LumoPro LP160 flash unit has been recently released to replace the older LP120 model. LP160 is a manual flash that, despite a relatively low price point, brings you the power comparable to the Canon's and Nikon's flagships, along with a quad sync capability.
Being a manual flash, LumoPro LP160 has a single-pin foot to be used in a hot shoe of any photo system, including Canon, Nikon, Pentax, etc.
Free from proprietary TTL technologies (like E-TTL, i-TTL, P-TTL, etc.), LP160 can be triggered optically. The optical wireless triggering can be done in two modes: "S" (optical slave) and "Si" (digital optical slave).
In the "S" mode, the flash simply fires when it detects a burst of light. It is common for optical triggering and works very well when your master flash is in manual mode. LumoPro LP160 is extremely sensitive and works great in situations when other optical slaves may fail.
When you want to use the modern TTL modes of your master flash unit, you typically run into problems with optical triggering. In a TTL mode, master flash usually does a pre-flash prior to the flash burst that is actually captured by the camera. The optical slaves fire with the pre-flash and usually miss the main flash busrt since it follows almost immediately. So, to enable users to utilize TTL, LumoPro offers the "Si" slave mode, in which the pre-flash is ignored. It is, of course, not equivalent to using a TTL slave, since you have to set the power of LP160 manually.
Please note, since LP160 does not fire during pre-flash time, its output is not included in the TTL calculation, and you may need to adjust the power of your master unit to get the correct exposure. Thus, if you use LumoPro LP160 as a main or fill light, it is probably not worth it to shoot in TTL. In this case, manual mode will be easier to handle. However, if you're lighting your background with LP160 or using this flash as a hair or even edge light, the "Si" mode can be very useful.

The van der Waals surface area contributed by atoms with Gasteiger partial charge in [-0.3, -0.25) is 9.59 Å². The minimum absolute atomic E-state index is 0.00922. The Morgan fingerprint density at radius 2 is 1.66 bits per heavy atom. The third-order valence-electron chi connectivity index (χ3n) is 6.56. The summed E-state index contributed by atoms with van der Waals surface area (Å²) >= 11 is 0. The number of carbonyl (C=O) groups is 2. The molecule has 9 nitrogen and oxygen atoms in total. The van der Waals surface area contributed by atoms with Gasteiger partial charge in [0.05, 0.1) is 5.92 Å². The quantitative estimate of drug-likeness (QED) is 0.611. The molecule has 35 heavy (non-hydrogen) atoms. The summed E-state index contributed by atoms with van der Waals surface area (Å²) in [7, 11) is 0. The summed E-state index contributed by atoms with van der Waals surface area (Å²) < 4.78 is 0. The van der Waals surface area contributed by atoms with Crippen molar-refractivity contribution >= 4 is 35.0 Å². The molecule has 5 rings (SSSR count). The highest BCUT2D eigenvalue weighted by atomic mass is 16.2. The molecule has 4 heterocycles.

Another way to trigger LumoPro LP160 is by using a cord. The flash supports miniphone (3.5mm) and PC connections (miniphone-to-PC cord is included).
Flash head of LP160 is a bit wider than you usually see on flashes (compare to Canon Speedlite 580EX II below). The flash does not have a built-in wide angle panel or a catchlight card, but it does come with a separate wide angle adapter that snaps on for a wider frame coverage.
The head tilts from -7 to 90 degrees and rotates from -150 to 180 degrees (330 total, so you only miss 30 degrees out of the full 360 range). This gives you plenty of options for bouncing your flash light.
There is no button to be pushed to rotate or tilt the flash head. You simply turn the head from any position to a new one, which is easy and convenient.
The flash is controlled by two buttons: power and zoom. Pushing a button cycles through the power values or zoom positions, respectively. Thus, there is no way, for example, to go from 35mm zoom position to 24mm other than going all the way to the highest value and then returning back to 24mm. Having additional buttons to be able to go in both directions would be a nice improvement, but we don't see this as a big issue since the number of options is limited, and it does not take long to set the values you want.